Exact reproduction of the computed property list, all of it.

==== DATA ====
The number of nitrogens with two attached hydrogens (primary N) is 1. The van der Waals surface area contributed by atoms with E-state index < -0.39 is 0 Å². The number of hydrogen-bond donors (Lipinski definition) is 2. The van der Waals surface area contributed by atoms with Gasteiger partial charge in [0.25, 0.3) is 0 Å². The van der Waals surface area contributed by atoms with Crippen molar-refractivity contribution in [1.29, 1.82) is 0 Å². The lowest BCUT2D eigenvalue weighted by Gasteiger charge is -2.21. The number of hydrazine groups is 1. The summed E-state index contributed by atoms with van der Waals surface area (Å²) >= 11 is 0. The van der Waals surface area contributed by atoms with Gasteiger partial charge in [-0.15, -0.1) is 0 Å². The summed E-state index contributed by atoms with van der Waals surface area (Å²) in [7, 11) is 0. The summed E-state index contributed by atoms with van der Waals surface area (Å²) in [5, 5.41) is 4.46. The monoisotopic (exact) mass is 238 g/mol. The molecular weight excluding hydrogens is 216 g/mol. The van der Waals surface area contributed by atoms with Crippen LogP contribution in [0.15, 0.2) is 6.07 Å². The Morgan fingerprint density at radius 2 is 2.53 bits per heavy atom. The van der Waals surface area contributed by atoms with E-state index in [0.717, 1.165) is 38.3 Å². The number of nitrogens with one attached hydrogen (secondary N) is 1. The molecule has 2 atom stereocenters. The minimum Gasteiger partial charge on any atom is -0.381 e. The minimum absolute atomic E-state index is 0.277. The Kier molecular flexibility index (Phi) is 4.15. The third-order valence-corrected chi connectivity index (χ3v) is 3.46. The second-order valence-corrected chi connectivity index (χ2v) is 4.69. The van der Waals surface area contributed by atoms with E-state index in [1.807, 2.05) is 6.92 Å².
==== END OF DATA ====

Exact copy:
The number of nitrogens with two attached hydrogens (primary N) is 1. The van der Waals surface area contributed by atoms with E-state index < -0.39 is 0 Å². The number of hydrogen-bond donors (Lipinski definition) is 2. The van der Waals surface area contributed by atoms with Gasteiger partial charge in [0.25, 0.3) is 0 Å². The van der Waals surface area contributed by atoms with Crippen molar-refractivity contribution in [1.29, 1.82) is 0 Å². The lowest BCUT2D eigenvalue weighted by Gasteiger charge is -2.21. The number of hydrazine groups is 1. The summed E-state index contributed by atoms with van der Waals surface area (Å²) >= 11 is 0. The van der Waals surface area contributed by atoms with Gasteiger partial charge in [-0.15, -0.1) is 0 Å². The summed E-state index contributed by atoms with van der Waals surface area (Å²) in [7, 11) is 0. The summed E-state index contributed by atoms with van der Waals surface area (Å²) in [5, 5.41) is 4.46. The monoisotopic (exact) mass is 238 g/mol. The molecular weight excluding hydrogens is 216 g/mol. The van der Waals surface area contributed by atoms with Crippen LogP contribution in [0.15, 0.2) is 6.07 Å². The Morgan fingerprint density at radius 2 is 2.53 bits per heavy atom. The van der Waals surface area contributed by atoms with E-state index in [0.717, 1.165) is 38.3 Å². The number of nitrogens with one attached hydrogen (secondary N) is 1. The molecule has 2 atom stereocenters. The minimum Gasteiger partial charge on any atom is -0.381 e. The minimum absolute atomic E-state index is 0.277. The Kier molecular flexibility index (Phi) is 4.15. The third-order valence-corrected chi connectivity index (χ3v) is 3.46. The second-order valence-corrected chi connectivity index (χ2v) is 4.69. The van der Waals surface area contributed by atoms with E-state index in [1.807, 2.05) is 6.92 Å².